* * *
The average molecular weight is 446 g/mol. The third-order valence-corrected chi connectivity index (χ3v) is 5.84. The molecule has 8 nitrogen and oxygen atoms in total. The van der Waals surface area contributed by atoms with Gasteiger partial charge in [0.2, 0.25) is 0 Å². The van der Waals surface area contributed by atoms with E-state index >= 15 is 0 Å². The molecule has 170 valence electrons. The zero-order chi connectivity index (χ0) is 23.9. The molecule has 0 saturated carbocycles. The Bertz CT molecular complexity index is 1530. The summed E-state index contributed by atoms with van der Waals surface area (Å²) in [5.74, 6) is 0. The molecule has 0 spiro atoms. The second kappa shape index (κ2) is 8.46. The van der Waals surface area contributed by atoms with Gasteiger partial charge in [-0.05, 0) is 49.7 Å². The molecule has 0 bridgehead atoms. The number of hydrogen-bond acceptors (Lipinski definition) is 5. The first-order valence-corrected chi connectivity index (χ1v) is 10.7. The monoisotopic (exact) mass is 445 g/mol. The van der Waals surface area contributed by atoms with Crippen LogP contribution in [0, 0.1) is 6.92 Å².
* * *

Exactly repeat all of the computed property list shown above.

The average molecular weight is 446 g/mol. The third-order valence-corrected chi connectivity index (χ3v) is 5.84. The molecule has 8 nitrogen and oxygen atoms in total. The van der Waals surface area contributed by atoms with Gasteiger partial charge in [0.2, 0.25) is 0 Å². The van der Waals surface area contributed by atoms with E-state index >= 15 is 0 Å². The molecule has 170 valence electrons. The zero-order chi connectivity index (χ0) is 23.9. The molecule has 0 saturated carbocycles. The Bertz CT molecular complexity index is 1530. The summed E-state index contributed by atoms with van der Waals surface area (Å²) in [5.74, 6) is 0. The molecule has 0 spiro atoms. The second kappa shape index (κ2) is 8.46. The van der Waals surface area contributed by atoms with Gasteiger partial charge in [-0.05, 0) is 49.7 Å². The molecule has 0 bridgehead atoms. The number of hydrogen-bond acceptors (Lipinski definition) is 5. The first-order valence-corrected chi connectivity index (χ1v) is 10.7. The monoisotopic (exact) mass is 445 g/mol. The van der Waals surface area contributed by atoms with Crippen LogP contribution in [0, 0.1) is 6.92 Å².